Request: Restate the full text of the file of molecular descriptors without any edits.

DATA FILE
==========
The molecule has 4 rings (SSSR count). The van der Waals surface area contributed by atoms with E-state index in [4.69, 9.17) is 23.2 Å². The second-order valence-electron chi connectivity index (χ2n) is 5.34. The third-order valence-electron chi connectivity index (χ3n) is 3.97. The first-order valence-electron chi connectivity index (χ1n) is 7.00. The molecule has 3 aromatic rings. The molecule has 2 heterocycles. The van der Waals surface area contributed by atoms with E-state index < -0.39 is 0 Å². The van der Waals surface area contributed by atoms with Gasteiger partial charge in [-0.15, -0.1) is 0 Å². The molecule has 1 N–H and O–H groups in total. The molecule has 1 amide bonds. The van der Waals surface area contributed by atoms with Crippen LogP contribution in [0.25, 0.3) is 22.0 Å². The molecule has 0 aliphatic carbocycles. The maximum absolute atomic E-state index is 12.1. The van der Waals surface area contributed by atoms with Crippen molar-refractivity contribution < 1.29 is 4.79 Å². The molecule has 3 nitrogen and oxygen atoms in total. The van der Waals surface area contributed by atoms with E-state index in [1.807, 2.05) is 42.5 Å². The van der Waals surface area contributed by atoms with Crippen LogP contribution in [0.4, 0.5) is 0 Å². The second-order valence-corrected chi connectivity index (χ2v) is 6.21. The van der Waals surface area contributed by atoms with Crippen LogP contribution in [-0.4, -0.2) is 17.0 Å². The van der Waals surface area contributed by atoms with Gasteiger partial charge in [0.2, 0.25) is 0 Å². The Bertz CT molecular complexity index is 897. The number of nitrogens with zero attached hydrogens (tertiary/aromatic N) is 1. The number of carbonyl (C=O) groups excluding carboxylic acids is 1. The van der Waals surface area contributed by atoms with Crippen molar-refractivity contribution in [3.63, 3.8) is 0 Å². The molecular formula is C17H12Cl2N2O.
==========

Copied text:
The molecule has 4 rings (SSSR count). The van der Waals surface area contributed by atoms with E-state index in [4.69, 9.17) is 23.2 Å². The second-order valence-electron chi connectivity index (χ2n) is 5.34. The third-order valence-electron chi connectivity index (χ3n) is 3.97. The first-order valence-electron chi connectivity index (χ1n) is 7.00. The molecule has 3 aromatic rings. The molecule has 2 heterocycles. The van der Waals surface area contributed by atoms with E-state index < -0.39 is 0 Å². The van der Waals surface area contributed by atoms with Gasteiger partial charge in [-0.15, -0.1) is 0 Å². The molecule has 1 N–H and O–H groups in total. The molecule has 1 amide bonds. The van der Waals surface area contributed by atoms with Crippen LogP contribution in [0.25, 0.3) is 22.0 Å². The molecule has 0 aliphatic carbocycles. The maximum absolute atomic E-state index is 12.1. The van der Waals surface area contributed by atoms with Crippen molar-refractivity contribution < 1.29 is 4.79 Å². The molecule has 3 nitrogen and oxygen atoms in total. The van der Waals surface area contributed by atoms with E-state index in [1.807, 2.05) is 42.5 Å². The van der Waals surface area contributed by atoms with Crippen LogP contribution in [0.4, 0.5) is 0 Å². The second-order valence-corrected chi connectivity index (χ2v) is 6.21. The van der Waals surface area contributed by atoms with Crippen LogP contribution in [-0.4, -0.2) is 17.0 Å². The van der Waals surface area contributed by atoms with Gasteiger partial charge in [0.2, 0.25) is 0 Å². The Bertz CT molecular complexity index is 897. The number of nitrogens with zero attached hydrogens (tertiary/aromatic N) is 1. The number of carbonyl (C=O) groups excluding carboxylic acids is 1. The van der Waals surface area contributed by atoms with Crippen molar-refractivity contribution in [3.63, 3.8) is 0 Å². The molecular formula is C17H12Cl2N2O.